Thirty-six research institutions in the Western Cape are now connected to the South African National Fibre Network (SANReN) with 10 gigabits-per-second’s worth of bandwidth at their fingertips.
This follows the completion of the Cape Town metro ring in mid-November 2011. The 334.6 km Cape Town link constitutes a dark fibre network installed by Dark Fibre Africa (DFA), who was awarded the contract for this part of the SANReN network through a competitive Request for Proposal (RFP) process. DFA is a pioneering fibre optic network company established by Community Investment Ventures (CIV) and Remgro.
Upfront investment in the Cape Town metro ring fibre totalled R28.18 m, while equipment costs came to R20 m.
SANReN is funded by the Department of Science and Technology (DST) as part of its investment in cyberinfrastructure; the project is implemented by the CSIR’s information and communications technology unit and operated by TENET.
Institutions set to benefit from this high bandwidth connectivity are the Cape Peninsula University of Technology’s campuses in Bellville, District Six, Granger Bay, Groote Schuur Hospital, Mowbray, Thomas Patuli Campus, Tygerberg, Somerset Square, Otical and Barc; the CSIR’s regional offices in Rosebank (including the Centre for High Performance Computing) and Stellenbosch; the SA National Antarctic Programme; the Cape Town campus of the Human Sciences Research Council; the Faure campus of ithemba Labs; the main campus of the SA Museum; the main campus of the Medical Research Council; the National Library of South Africa in Cape Town; the Cape Town campus of the South African Astronomical Observatory; Stellenbosch University’s Business School, main campus and Tygerberg Medical School; the University of Cape Town’s Hiddingh campus, Graduate School of Business (GSB), Liesbeek Gardens, upper campus, Medical School, Mowbray Cottage Hospital, Red Cross Children’s Hospital, Rochester House, Sports Science Institute, Grootte Schuur Residence and Rondeberg Residence; the University of the Western Cape’s main campus and the Cape Town offices of the Square Kilometre Array.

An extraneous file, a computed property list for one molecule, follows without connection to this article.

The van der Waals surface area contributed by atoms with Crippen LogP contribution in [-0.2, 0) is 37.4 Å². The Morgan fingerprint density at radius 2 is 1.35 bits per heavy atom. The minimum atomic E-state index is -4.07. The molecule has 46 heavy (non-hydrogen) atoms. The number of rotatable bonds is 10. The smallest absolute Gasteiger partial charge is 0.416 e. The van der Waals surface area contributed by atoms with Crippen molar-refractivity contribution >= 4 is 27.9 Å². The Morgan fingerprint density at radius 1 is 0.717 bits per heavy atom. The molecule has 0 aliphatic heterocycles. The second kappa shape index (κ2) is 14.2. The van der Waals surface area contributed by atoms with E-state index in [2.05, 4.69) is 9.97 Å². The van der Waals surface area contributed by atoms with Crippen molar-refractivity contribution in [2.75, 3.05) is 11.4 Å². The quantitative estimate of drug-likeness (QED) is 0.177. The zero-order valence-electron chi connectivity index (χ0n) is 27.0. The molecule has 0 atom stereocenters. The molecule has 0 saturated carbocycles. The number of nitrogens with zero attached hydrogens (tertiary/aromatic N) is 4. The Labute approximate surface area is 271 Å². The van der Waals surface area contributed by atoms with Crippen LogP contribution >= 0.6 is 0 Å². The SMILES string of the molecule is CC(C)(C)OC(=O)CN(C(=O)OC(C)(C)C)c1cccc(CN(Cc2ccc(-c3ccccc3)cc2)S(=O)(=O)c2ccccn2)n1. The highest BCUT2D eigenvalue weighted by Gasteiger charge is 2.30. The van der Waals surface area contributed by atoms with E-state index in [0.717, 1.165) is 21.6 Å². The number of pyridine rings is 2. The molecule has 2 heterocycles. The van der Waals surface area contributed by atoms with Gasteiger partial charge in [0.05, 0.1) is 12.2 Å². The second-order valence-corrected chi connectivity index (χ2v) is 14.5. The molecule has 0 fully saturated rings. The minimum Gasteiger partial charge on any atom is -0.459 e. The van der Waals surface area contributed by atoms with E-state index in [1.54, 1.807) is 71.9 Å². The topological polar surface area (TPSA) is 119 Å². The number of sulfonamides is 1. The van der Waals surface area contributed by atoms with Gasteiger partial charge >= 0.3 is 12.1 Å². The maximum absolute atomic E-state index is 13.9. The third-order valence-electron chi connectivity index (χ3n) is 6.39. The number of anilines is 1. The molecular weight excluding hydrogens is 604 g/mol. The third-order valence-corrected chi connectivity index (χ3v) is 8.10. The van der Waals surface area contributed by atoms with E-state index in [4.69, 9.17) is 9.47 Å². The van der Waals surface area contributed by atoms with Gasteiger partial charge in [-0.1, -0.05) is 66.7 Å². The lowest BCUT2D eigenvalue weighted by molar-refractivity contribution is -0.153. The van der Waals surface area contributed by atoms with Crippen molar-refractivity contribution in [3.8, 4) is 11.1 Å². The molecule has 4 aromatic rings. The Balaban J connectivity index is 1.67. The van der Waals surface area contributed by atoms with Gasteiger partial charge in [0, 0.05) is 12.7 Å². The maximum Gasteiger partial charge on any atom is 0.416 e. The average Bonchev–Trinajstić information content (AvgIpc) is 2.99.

“The impact of SANReN will be of strategic transformation to research in South Africa,” noted Sakkie Janse van Rensburg, Executive Director ICTS, University of Cape Town, who was speaking at the event to celebrate the launch of Phase 1 of SANReN on 16 November 2011 at the Spier Estate near Stellenbosch. The context of e-Research in which information and communications technology is used to “facilitate and enable collaborative research, smaller niche research, research requiring advanced computing and research data” makes SANReN particularly relevant in promoting collaborative research benefits.
What comes next?
With the Phase 1 feather in its cap, the SANReN team has already started on Phase 2. Utilising the investment by the DST and the Department of Higher Education Institutions, the team will work on connecting most rural and remotely located research sites and institutions. This, states Dr Daniel Adams, acting Director General: Emerging Research Areas and Infrastructure of the DST, is vital to achieve equal opportunities and access for quality teaching and learning, and competitive and collaborative research in South Africa.